As much of the world remains focused on the Islamic State and its horrific attacks in Paris, another radical band of extremists has, by one account, captured the infamous title of the world’s deadliest terrorist group: Boko Haram.
Boko Haram, the militant group that has tortured Nigeria and its neighbors for years, was responsible for 6,664 deaths last year, more than any other terrorist group in the world, including the Islamic State, which killed 6,073 people in 2014, according to a report released Wednesday tracking terrorist attacks globally.
The death toll in Nigeria mounted on Wednesday, with a bombing in Kano State in northern Nigeria, not even a full day after Boko Haram was suspected in an explosion that killed and injured dozens in another nearby region.
In Kano, the authorities said that two female suicide bombers detonated vests at a cellphone market at about 4 p.m., killing at least 12 people and wounding dozens. Witnesses and Red Cross officials said that as many as 50 or 60 people died, though the number could not be independently confirmed. Officials accused Boko Haram in the attacks.
In a statement Wednesday, President Muhammadu Buhari called for Nigerians to stay vigilant, saying that even his recently intensified military operation against Boko Haram could not prevent every attack.
“President Buhari reassures Nigerians that his administration is very much determined to wipe out Boko Haram in Nigeria and bring all perpetrators of these heinous crimes against humanity to justice,” the release said.
Pres. Buhari, who took office in May, ran on a platform of eliminating Boko Haram, which he has pledged to do by the end of December, as well as cutting back on corruption that has dogged the nation.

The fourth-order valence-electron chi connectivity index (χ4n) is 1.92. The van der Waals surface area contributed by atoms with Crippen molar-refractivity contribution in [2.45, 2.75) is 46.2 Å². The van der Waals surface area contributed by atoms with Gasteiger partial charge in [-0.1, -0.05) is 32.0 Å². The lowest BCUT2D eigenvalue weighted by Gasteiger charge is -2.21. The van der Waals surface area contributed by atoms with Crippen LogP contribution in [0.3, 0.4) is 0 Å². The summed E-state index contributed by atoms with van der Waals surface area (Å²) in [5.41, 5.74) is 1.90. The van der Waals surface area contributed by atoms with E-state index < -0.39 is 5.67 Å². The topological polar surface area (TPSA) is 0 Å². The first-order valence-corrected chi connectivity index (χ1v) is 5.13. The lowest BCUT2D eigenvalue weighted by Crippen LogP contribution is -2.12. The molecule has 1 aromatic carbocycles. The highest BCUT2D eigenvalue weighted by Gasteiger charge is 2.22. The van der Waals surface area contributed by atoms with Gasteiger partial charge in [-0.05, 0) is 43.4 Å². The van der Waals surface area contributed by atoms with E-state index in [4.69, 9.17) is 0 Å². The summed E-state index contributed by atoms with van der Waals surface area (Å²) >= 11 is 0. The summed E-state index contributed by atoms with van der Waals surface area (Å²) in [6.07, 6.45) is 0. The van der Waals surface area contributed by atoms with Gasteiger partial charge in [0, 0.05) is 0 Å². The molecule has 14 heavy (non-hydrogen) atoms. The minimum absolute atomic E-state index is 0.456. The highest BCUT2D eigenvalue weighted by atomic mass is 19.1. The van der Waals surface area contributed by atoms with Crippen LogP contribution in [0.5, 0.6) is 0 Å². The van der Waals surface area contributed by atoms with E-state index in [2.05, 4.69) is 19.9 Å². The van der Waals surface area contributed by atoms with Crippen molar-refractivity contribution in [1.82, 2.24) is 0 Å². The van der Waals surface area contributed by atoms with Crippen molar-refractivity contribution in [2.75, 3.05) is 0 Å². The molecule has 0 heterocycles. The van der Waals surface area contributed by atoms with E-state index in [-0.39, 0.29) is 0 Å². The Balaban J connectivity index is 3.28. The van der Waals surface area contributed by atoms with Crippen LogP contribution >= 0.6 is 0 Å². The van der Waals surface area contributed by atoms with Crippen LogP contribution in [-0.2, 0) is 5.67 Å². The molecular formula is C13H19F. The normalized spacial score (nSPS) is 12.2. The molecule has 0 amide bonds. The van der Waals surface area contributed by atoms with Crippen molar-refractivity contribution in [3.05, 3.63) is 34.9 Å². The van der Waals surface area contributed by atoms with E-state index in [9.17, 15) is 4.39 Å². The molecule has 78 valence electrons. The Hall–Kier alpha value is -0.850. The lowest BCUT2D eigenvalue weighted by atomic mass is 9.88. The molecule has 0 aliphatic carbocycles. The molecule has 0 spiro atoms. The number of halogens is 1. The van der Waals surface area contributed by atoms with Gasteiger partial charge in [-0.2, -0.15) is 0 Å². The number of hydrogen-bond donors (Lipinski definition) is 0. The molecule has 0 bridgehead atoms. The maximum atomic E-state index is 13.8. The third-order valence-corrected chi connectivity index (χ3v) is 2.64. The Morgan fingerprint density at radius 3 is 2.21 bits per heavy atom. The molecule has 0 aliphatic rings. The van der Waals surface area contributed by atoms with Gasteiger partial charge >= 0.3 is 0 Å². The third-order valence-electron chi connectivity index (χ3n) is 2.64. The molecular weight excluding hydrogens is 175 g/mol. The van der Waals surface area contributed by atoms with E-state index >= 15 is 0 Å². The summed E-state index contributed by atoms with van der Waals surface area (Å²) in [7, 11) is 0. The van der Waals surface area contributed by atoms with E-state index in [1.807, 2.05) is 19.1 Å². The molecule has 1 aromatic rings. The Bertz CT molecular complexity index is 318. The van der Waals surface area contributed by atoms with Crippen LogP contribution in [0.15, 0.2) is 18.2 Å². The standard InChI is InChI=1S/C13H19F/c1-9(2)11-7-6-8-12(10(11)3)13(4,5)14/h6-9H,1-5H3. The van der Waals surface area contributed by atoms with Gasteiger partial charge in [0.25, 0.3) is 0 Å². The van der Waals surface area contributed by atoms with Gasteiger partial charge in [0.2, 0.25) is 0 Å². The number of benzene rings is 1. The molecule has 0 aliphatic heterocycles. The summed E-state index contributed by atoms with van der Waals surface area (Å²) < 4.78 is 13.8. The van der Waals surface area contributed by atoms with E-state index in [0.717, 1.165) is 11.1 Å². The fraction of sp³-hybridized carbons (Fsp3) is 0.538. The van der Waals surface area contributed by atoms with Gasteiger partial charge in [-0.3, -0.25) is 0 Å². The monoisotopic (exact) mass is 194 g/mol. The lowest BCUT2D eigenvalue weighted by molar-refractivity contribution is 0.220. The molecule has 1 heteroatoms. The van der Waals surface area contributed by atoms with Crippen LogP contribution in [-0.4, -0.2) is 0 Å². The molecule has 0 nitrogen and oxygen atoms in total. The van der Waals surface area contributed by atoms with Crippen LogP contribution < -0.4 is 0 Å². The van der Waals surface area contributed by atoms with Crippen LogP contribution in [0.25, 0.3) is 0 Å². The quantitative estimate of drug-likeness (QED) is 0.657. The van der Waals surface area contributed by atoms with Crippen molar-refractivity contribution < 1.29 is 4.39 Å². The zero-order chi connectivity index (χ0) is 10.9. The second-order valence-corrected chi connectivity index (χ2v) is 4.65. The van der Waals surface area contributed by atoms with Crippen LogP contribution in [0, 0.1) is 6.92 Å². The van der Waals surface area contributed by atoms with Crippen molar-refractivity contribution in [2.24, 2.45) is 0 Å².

This week, Pres. Buhari accused the previous administration’s national security adviser, Sambo Dasuki, of pocketing more than $2 billion that had been allocated for warplanes, helicopters and other military gear to fight Boko Haram. Mr. Dasuki has denied the allegations.
Pres. Buhari has announced recent victories against Boko Haram, including seizing bomb-making materials and winning battles in the forest.
But still the bombings have come at a rapid clip in recent weeks, bringing death to a food market in Kano, areas of Niger and Cameroon and a village in Chad, prompting officials to call a state of emergency there.
Boko Haram has pledged its allegiance to the Islamic State, but it is unclear what support the group is giving Boko Haram beyond assisting with publicity.
The report released Wednesday, from the Institute of Economics & Peace, said the Islamic State and Boko Haram were responsible for half of all global deaths attributed to terrorism.
Last year, the deaths attributed to Boko Haram alone increased by more than 300 percent, the report said.
The report found a drastic increase in terrorist attacks last year, with the majority occurring in three countries: Iraq, Syria and Nigeria, where other militant groups besides Boko Haram operate.
“In Nigeria, private citizens are overwhelmingly targeted, most often with firearms resulting in very high levels of deaths per attack,” according to the report.
Security experts, regional authorities and Western military officials have credited Pres. Buhari’s renewed push against Boko Haram for scattering the group, which gained notoriety in the United States when it kidnapped scores of schoolgirls and seized entire towns in northern Nigeria.
They say the string of recent attacks on various public places is evidence that the group is grasping to gain real ground and is no longer as capable of holding territory. Still, attacks in crowded spots like schools and markets, long a staple of Boko Haram’s mayhem, can be extremely deadly.
This is the third year the economics and peace institute has released its Global Terrorism Index, a study of terrorist activity around the world. The index is based on data collected as part of a program run by the University of Maryland dedicated to the study of terrorism around the world.
In Cameroon, the report said Boko Haram had expanded its reach into the country with bombings.
Source: NY Times/LIB